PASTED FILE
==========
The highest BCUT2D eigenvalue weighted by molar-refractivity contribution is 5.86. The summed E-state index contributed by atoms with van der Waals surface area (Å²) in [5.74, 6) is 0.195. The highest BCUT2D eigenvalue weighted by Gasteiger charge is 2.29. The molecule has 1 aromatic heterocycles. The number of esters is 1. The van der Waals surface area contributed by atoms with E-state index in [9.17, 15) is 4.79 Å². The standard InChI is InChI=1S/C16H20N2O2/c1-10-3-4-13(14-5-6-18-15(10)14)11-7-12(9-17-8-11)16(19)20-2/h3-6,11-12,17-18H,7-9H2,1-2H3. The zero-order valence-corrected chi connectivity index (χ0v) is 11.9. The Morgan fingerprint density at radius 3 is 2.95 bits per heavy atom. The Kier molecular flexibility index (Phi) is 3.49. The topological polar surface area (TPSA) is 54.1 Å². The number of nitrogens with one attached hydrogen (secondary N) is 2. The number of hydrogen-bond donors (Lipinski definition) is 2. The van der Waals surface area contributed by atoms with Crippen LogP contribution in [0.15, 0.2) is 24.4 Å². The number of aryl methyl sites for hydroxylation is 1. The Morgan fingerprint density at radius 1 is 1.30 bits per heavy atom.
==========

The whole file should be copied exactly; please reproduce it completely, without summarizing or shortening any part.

The highest BCUT2D eigenvalue weighted by molar-refractivity contribution is 5.86. The summed E-state index contributed by atoms with van der Waals surface area (Å²) in [5.74, 6) is 0.195. The highest BCUT2D eigenvalue weighted by Gasteiger charge is 2.29. The molecule has 1 aromatic heterocycles. The number of esters is 1. The van der Waals surface area contributed by atoms with E-state index in [9.17, 15) is 4.79 Å². The standard InChI is InChI=1S/C16H20N2O2/c1-10-3-4-13(14-5-6-18-15(10)14)11-7-12(9-17-8-11)16(19)20-2/h3-6,11-12,17-18H,7-9H2,1-2H3. The zero-order valence-corrected chi connectivity index (χ0v) is 11.9. The Morgan fingerprint density at radius 3 is 2.95 bits per heavy atom. The Kier molecular flexibility index (Phi) is 3.49. The topological polar surface area (TPSA) is 54.1 Å². The number of nitrogens with one attached hydrogen (secondary N) is 2. The number of hydrogen-bond donors (Lipinski definition) is 2. The van der Waals surface area contributed by atoms with Crippen LogP contribution in [0.15, 0.2) is 24.4 Å². The number of aryl methyl sites for hydroxylation is 1. The Morgan fingerprint density at radius 1 is 1.30 bits per heavy atom.